North Korea's state-run media on Sunday distributed an undated picture of country’s' leader Kim Jong Un next to what it described as a hydrogen bomb for an intercontinental ballistic missile. Soon after, the country actually detonated a device in its sixth and by far most powerful nuclear test to date.
The picture was distributed early on Sunday morning and apparently showed Kim visiting the country's Nuclear Weapons Institute to see what state media described as "a signal turn in nuclear weaponization."
Rodong Sinmun, the ruling-party newspaper carried photos of Kim watching the device on its front page. The newspaper said the device was a hydrogen bomb designed to be mounted into the North's new "Hwasong-14" intercontinental ballistic missile.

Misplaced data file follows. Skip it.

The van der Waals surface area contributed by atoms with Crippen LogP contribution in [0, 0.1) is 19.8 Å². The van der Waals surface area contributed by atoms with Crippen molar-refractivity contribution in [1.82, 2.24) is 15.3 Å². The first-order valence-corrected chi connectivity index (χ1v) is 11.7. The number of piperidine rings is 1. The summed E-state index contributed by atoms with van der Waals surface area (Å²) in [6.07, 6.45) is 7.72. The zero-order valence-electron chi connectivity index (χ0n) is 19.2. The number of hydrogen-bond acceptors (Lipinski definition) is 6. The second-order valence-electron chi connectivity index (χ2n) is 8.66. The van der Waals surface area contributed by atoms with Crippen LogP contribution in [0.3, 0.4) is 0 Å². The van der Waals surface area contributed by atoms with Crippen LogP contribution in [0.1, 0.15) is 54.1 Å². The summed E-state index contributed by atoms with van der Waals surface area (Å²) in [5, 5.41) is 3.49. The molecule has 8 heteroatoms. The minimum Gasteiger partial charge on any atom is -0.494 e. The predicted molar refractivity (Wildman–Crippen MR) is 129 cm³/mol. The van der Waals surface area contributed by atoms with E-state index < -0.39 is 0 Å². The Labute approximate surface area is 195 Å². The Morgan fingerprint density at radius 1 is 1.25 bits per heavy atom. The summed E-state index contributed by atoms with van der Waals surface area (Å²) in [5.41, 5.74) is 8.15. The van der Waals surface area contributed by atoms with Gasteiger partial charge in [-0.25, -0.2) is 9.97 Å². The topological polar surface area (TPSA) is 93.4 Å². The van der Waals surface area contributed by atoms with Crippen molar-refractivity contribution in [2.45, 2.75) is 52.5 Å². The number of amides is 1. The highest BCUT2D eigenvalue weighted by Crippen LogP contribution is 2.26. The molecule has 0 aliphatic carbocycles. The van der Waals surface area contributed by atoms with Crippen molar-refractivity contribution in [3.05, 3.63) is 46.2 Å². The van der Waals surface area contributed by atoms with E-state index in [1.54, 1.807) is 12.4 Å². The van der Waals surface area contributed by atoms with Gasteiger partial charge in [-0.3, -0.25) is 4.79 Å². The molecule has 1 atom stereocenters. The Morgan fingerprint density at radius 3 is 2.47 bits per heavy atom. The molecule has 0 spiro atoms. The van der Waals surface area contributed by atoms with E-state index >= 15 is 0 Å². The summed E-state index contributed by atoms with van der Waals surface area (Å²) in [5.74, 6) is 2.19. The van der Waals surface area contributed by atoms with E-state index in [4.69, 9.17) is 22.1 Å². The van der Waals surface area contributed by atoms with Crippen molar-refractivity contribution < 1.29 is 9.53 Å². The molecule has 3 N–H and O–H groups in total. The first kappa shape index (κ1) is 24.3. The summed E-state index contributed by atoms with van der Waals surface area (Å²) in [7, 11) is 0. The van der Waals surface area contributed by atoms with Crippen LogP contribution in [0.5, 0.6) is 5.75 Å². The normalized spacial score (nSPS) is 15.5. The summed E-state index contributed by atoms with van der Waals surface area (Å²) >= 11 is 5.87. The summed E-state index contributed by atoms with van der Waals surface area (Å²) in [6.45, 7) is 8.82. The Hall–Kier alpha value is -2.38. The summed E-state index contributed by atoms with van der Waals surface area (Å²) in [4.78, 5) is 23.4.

The North's official news agency, KCNA, also released the photos. North Korea's regime has "succeeded in making a more developed nuke," KCNA said.
The state media reports stressed that the bomb was made with domestic parts and workmanship, suggesting that more could be made without outside experts or imports.
Before the world could react to the pictures, seismographs recorded a big tremor around noon North Korea time.
The nuclear test had an estimated strength of 50 kilotons, South Korea's defence ministry officials told a parliamentary briefing today.
The blast was five times stronger that the North's previous test in September last year, and more than three times bigger than the US bomb that destroyed Hiroshima in 1945.